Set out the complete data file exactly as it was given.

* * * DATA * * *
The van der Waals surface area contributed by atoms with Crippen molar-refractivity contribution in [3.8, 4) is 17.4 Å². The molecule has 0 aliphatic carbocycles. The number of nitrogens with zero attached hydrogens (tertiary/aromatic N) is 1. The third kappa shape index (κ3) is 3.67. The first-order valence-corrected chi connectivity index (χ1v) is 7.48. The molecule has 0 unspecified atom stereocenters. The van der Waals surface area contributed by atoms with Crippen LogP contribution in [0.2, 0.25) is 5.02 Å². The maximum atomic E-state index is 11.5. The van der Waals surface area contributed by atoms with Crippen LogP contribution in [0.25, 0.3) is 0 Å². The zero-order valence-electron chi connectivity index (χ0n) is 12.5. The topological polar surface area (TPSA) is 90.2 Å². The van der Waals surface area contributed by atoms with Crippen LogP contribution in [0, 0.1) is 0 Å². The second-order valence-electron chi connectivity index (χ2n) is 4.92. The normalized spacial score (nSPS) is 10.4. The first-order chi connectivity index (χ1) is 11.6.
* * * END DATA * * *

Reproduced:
The van der Waals surface area contributed by atoms with Crippen molar-refractivity contribution in [3.8, 4) is 17.4 Å². The molecule has 0 aliphatic carbocycles. The number of nitrogens with zero attached hydrogens (tertiary/aromatic N) is 1. The third kappa shape index (κ3) is 3.67. The first-order valence-corrected chi connectivity index (χ1v) is 7.48. The molecule has 0 unspecified atom stereocenters. The van der Waals surface area contributed by atoms with Crippen LogP contribution in [0.2, 0.25) is 5.02 Å². The maximum atomic E-state index is 11.5. The van der Waals surface area contributed by atoms with Crippen LogP contribution in [0.25, 0.3) is 0 Å². The zero-order valence-electron chi connectivity index (χ0n) is 12.5. The topological polar surface area (TPSA) is 90.2 Å². The van der Waals surface area contributed by atoms with Crippen LogP contribution in [0, 0.1) is 0 Å². The second-order valence-electron chi connectivity index (χ2n) is 4.92. The normalized spacial score (nSPS) is 10.4. The first-order chi connectivity index (χ1) is 11.6.